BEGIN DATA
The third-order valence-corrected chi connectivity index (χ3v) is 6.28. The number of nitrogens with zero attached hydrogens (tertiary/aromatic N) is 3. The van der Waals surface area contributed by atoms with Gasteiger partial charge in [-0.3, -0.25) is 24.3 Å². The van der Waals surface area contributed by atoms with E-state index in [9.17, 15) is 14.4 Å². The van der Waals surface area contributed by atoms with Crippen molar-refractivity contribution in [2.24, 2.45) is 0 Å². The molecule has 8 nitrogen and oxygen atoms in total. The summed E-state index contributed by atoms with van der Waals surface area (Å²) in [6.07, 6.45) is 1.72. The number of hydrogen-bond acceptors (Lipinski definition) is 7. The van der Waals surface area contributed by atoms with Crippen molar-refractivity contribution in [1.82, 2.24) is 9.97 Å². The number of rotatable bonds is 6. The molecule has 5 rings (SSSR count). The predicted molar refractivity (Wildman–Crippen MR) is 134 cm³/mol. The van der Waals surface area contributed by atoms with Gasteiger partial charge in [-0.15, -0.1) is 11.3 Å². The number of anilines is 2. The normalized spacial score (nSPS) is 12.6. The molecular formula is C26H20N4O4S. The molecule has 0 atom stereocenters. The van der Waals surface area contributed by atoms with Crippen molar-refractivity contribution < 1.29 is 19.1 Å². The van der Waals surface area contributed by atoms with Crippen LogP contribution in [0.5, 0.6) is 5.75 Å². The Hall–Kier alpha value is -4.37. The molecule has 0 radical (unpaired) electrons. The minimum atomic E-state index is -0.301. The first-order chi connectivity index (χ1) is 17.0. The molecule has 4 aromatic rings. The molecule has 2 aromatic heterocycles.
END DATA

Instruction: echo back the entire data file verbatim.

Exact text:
The third-order valence-corrected chi connectivity index (χ3v) is 6.28. The number of nitrogens with zero attached hydrogens (tertiary/aromatic N) is 3. The van der Waals surface area contributed by atoms with Gasteiger partial charge in [-0.3, -0.25) is 24.3 Å². The van der Waals surface area contributed by atoms with E-state index in [9.17, 15) is 14.4 Å². The van der Waals surface area contributed by atoms with Crippen molar-refractivity contribution in [2.24, 2.45) is 0 Å². The molecule has 8 nitrogen and oxygen atoms in total. The summed E-state index contributed by atoms with van der Waals surface area (Å²) in [6.07, 6.45) is 1.72. The number of hydrogen-bond acceptors (Lipinski definition) is 7. The van der Waals surface area contributed by atoms with Crippen molar-refractivity contribution in [1.82, 2.24) is 9.97 Å². The number of rotatable bonds is 6. The molecule has 5 rings (SSSR count). The predicted molar refractivity (Wildman–Crippen MR) is 134 cm³/mol. The van der Waals surface area contributed by atoms with Gasteiger partial charge in [-0.15, -0.1) is 11.3 Å². The number of anilines is 2. The normalized spacial score (nSPS) is 12.6. The molecular formula is C26H20N4O4S. The molecule has 0 atom stereocenters. The van der Waals surface area contributed by atoms with Crippen molar-refractivity contribution < 1.29 is 19.1 Å². The van der Waals surface area contributed by atoms with Crippen LogP contribution in [0.5, 0.6) is 5.75 Å². The Hall–Kier alpha value is -4.37. The molecule has 0 radical (unpaired) electrons. The minimum atomic E-state index is -0.301. The first-order chi connectivity index (χ1) is 17.0. The molecule has 4 aromatic rings. The molecule has 2 aromatic heterocycles.